She believes that students who do not receive financial aid often mistake students on work study as teacher assistants because they are education-driven — which is not a bad quality, she added, until they overlook how students on work scholarship are in some way constrained by financial issues.
Explaining how work scholarship prepares students with necessary life skills, Villaflor added, “But also it helps those students in those work scholarship programs to know how the real world works. Like, if you’re in a financial situation it kinda helps us mature in a way.”
Villaflor believes that the work study plans help students become exposed to the “adult world” in which they must prioritize their time and responsibilities.
Similar to other students on work scholarship, one of her main struggles while completing work study, she noted, was learning to balance after-school commitments, academic coursework and work hours. For each of the past three school years, Villaflor worked 200 hours, but this year, like many others on work scholarship, she observed a reduction in her work duration — hers was cut down to 120 hours.
She said, “I think 200 is a lot of hours; it just really pushed me to really focus on how much time I have to balance with all my school work but also with my scholarship hours ‘cause that is super important — not only to me, but also to my family members.”
Although she admitted schedule conflicts at times arose with her teaching assistant duties, including inserting grades into Schoology, cleaning classrooms, retrieving supplies from the Main Office, working at Presentation’s annual Crab and Noodle Feed celebration or washing dishes, she considered her workload manageable. While working at concession stands during sports games, for example, she worked on her homework when she was not serving snacks to spectators.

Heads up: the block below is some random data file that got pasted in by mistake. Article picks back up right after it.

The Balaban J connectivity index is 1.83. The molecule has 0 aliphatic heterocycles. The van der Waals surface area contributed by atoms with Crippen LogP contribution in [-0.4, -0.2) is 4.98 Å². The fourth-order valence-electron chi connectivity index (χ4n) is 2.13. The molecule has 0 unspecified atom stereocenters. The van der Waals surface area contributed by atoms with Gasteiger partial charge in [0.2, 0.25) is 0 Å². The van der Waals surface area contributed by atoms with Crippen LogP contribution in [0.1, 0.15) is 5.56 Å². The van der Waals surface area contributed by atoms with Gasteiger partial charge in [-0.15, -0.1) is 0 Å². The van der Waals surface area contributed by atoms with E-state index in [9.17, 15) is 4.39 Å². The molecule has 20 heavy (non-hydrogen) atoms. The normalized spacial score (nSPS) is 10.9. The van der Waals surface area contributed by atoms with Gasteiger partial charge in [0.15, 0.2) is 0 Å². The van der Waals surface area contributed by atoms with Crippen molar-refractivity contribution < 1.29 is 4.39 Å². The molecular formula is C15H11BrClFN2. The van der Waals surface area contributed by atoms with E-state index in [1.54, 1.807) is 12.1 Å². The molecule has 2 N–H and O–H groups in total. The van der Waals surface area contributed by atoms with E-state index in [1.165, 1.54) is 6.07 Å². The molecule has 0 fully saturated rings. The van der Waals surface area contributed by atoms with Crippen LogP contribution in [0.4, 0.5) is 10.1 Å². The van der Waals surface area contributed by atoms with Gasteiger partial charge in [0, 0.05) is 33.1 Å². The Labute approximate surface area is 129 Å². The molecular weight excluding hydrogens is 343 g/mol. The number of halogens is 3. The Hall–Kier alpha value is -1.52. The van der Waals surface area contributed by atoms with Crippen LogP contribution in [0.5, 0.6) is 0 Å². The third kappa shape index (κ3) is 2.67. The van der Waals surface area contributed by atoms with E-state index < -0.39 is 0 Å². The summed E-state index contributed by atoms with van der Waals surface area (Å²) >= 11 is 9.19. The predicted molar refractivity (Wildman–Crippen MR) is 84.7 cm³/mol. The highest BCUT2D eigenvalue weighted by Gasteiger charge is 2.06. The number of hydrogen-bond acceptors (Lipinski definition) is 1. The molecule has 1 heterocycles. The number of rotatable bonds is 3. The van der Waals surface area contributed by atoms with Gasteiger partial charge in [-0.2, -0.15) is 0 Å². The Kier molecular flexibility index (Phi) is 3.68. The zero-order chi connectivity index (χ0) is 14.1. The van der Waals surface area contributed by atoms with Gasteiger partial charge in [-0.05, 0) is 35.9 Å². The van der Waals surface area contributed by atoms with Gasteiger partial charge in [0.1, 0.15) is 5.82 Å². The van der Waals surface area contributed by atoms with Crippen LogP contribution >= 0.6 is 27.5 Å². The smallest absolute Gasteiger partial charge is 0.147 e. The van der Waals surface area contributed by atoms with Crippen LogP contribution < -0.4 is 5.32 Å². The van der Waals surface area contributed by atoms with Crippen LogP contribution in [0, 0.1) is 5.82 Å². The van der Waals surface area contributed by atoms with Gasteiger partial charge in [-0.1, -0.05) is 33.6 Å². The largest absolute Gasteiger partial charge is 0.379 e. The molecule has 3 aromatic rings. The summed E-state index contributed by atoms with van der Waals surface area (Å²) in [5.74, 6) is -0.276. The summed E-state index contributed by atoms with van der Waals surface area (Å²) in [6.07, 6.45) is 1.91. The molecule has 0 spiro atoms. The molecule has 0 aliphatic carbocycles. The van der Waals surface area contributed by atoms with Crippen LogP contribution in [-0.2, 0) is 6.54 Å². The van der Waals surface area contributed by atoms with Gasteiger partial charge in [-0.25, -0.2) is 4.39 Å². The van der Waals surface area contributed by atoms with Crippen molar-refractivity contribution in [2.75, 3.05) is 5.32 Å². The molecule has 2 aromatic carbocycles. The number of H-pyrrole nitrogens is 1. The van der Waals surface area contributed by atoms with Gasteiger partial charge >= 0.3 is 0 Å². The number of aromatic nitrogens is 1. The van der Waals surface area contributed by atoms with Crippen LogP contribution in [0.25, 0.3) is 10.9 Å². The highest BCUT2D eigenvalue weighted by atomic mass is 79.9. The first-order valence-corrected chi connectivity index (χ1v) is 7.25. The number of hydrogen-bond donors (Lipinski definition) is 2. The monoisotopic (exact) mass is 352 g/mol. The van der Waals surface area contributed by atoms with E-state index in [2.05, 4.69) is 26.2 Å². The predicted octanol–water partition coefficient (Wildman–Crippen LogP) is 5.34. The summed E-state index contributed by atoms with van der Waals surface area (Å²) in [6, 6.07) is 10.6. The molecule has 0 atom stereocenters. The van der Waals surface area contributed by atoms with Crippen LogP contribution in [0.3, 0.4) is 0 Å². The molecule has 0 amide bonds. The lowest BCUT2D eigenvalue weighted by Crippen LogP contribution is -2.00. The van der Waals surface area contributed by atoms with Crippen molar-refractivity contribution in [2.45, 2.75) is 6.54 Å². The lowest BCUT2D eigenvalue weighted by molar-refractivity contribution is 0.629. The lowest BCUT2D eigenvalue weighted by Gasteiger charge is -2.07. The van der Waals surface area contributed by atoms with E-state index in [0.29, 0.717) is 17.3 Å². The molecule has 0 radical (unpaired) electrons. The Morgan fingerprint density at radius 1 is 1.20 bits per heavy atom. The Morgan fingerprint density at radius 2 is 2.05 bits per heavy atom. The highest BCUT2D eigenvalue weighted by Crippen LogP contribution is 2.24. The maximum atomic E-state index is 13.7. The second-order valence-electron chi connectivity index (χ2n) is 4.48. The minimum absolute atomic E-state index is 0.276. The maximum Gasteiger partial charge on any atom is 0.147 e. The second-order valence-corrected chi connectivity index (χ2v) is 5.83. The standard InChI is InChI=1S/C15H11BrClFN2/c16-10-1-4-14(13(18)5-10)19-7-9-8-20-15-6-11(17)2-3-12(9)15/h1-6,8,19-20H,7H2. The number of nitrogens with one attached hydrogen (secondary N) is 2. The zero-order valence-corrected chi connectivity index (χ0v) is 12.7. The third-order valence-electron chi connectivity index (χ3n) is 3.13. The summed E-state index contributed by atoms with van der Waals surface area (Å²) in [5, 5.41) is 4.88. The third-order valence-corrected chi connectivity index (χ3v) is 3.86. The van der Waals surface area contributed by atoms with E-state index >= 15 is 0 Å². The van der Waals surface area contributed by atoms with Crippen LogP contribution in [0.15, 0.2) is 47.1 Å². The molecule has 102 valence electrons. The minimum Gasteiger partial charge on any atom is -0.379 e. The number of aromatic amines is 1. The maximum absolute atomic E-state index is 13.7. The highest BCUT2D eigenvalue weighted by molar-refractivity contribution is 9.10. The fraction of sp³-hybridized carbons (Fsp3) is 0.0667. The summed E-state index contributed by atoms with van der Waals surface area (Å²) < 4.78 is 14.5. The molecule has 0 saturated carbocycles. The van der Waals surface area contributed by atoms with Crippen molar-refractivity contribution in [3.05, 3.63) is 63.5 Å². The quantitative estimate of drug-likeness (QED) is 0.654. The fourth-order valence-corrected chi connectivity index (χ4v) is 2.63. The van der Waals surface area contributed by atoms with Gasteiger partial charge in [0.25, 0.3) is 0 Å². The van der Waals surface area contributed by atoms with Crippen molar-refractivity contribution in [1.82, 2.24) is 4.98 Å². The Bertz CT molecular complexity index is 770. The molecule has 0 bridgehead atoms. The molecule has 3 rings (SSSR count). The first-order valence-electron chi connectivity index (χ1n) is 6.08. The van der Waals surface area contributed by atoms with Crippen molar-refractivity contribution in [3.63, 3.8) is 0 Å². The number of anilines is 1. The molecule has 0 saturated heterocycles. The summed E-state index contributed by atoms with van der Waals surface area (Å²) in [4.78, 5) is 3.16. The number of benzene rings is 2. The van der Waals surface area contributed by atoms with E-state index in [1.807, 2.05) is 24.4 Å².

Villaflor also elaborated on a few rewarding joys that her work study experience brings, from being able to relax and enjoy a school play while helping out at the theater gala to building close relationships with her teachers.
“But I do enjoy the fact that when you have a TA, you actually build a relationship with your teacher. I would honestly think I would still communicate with the teachers that I TAed for after I graduate, like Ms. Burson-Ryan,” Villaflor noted. “Although she’s at a different school, I still communicate with her on a weekly basis. It brings joy that you could work with your school community and build more relationships.”
For Villaflor, the work scholarship program allowed her to gain more valuable experiences, including time management skills and developing relationships with whom she worked. But, as she noted, the tendency for these combined insights and struggles shared by others receiving financial aid to be overlooked suggests that there is greater financial diversity at Presentation than we were previously aware of.